Corporate Social Responsibility has been a growing concern for companies, their management, and board of directors over the last ten years. Non-governmental Organizations (NGOs) have been pressuring companies to not only take action to reduce negative effects on society and the environment in the communities and locations where the companies operate, but to issue reports describing the companies’ efforts. Michael Porter, the famous business management guru and Harvard Business School professor, has joined with an associate Mark Kramer, to write an article on Corporate Social Responsibility (CSR) that has recently been published in the Harvard Business Review. Porter and Kramer believe that the current CSR efforts of companies often reflect merely public relations campaigns. They argue that the exercise of good corporate citizenship is an important part of corporate activity and the conduct of business. However, they advocate a strategic approach to CSR that aligns the actual business of the company to social issues that the company can actually significantly affect and incorporate into day-to-day operations. The article suggests a significant change in corporate governance to address corporate social responsibility.
"The fact is, the prevailing approaches to CSR are so fragmented and so disconnected from business and strategy as to obscure many of the greatest opportunities for companies to benefit society.” Porter and Kramer observe. “If, instead, corporations were to analyze their prospects for social responsibility using the same frameworks that guide their core business choices, they would discover that CSR can be much more than a cost, a constraint, or a charitable deed—it can be a source of opportunity, innovation, and competitive advantage.”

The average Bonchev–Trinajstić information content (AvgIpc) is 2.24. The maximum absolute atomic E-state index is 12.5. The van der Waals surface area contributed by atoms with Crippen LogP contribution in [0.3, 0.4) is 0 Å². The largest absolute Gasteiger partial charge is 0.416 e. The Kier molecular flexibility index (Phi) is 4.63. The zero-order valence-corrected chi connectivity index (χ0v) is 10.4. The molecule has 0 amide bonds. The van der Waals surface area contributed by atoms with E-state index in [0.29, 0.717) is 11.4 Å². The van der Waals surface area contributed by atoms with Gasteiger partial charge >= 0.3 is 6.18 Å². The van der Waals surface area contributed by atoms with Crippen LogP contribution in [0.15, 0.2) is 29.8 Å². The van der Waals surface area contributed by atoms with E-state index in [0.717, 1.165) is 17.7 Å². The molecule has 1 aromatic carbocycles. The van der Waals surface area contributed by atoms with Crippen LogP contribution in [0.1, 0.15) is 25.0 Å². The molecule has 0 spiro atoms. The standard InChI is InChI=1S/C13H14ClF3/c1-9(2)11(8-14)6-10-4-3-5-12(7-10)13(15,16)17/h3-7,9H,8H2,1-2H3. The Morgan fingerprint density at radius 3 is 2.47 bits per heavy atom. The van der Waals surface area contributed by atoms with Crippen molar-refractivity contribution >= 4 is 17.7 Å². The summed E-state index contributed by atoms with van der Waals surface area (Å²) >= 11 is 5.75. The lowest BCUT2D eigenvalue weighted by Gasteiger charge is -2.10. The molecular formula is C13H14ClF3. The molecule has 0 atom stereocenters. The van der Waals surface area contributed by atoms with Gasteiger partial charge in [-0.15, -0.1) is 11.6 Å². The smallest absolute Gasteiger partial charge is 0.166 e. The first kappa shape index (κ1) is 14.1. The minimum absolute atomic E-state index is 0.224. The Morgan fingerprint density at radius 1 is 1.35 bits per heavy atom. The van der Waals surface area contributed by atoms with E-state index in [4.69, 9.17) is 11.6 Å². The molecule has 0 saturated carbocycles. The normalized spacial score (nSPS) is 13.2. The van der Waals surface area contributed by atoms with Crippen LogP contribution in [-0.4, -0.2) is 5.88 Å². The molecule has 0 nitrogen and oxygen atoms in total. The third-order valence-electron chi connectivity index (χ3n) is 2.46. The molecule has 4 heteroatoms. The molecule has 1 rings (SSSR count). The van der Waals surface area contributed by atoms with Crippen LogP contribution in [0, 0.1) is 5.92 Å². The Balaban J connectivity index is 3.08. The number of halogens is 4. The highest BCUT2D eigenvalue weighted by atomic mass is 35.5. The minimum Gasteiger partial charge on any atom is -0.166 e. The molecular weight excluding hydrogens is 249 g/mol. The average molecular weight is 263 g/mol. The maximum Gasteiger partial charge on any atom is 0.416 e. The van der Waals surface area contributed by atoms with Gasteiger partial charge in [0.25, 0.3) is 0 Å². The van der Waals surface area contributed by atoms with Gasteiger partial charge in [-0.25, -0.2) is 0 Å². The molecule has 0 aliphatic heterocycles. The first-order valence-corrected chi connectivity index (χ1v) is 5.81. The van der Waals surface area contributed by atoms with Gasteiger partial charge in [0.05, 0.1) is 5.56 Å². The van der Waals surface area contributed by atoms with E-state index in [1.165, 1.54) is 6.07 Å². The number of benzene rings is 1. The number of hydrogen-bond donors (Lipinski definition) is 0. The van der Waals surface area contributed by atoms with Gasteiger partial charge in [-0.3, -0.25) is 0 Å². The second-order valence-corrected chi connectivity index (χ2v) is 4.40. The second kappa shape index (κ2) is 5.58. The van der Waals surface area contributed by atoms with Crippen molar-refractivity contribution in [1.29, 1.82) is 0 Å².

The point Porter and Kramer are making reflects what many of us have observed who practice in environmental law and address such issues as sustainability and climate change: too often the CSR or sustainability efforts and reports of corporations are driven by a sense of a need to satisfy NGO pressure or social responsibility investors, i.e., pension funds, rather than a real effort to determine what changes can be made at the management and business operation level. The CSR actions and reports may be seen as a means of placating outside pressure. Often, no corporate strategic thinking takes place at all.